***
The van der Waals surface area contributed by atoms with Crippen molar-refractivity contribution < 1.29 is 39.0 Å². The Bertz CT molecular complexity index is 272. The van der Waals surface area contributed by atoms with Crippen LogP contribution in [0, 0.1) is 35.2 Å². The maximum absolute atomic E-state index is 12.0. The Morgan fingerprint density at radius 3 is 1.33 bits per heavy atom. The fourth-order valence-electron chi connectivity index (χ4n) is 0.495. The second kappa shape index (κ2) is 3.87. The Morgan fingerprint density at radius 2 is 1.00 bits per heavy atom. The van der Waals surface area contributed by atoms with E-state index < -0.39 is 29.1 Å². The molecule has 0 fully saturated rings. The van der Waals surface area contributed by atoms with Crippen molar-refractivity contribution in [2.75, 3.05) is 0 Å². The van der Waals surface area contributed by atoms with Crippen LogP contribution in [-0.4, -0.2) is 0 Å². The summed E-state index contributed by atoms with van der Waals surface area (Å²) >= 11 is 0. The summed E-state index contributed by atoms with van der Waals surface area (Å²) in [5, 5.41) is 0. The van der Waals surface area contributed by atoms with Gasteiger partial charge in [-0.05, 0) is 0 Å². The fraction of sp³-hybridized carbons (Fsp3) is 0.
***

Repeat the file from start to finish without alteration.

The van der Waals surface area contributed by atoms with Crippen molar-refractivity contribution < 1.29 is 39.0 Å². The Bertz CT molecular complexity index is 272. The van der Waals surface area contributed by atoms with Crippen LogP contribution in [0, 0.1) is 35.2 Å². The maximum absolute atomic E-state index is 12.0. The Morgan fingerprint density at radius 3 is 1.33 bits per heavy atom. The fourth-order valence-electron chi connectivity index (χ4n) is 0.495. The second kappa shape index (κ2) is 3.87. The Morgan fingerprint density at radius 2 is 1.00 bits per heavy atom. The van der Waals surface area contributed by atoms with E-state index < -0.39 is 29.1 Å². The molecule has 0 fully saturated rings. The van der Waals surface area contributed by atoms with Crippen molar-refractivity contribution in [2.75, 3.05) is 0 Å². The van der Waals surface area contributed by atoms with Crippen LogP contribution in [-0.4, -0.2) is 0 Å². The summed E-state index contributed by atoms with van der Waals surface area (Å²) >= 11 is 0. The summed E-state index contributed by atoms with van der Waals surface area (Å²) in [5, 5.41) is 0. The van der Waals surface area contributed by atoms with Gasteiger partial charge in [-0.05, 0) is 0 Å². The fraction of sp³-hybridized carbons (Fsp3) is 0.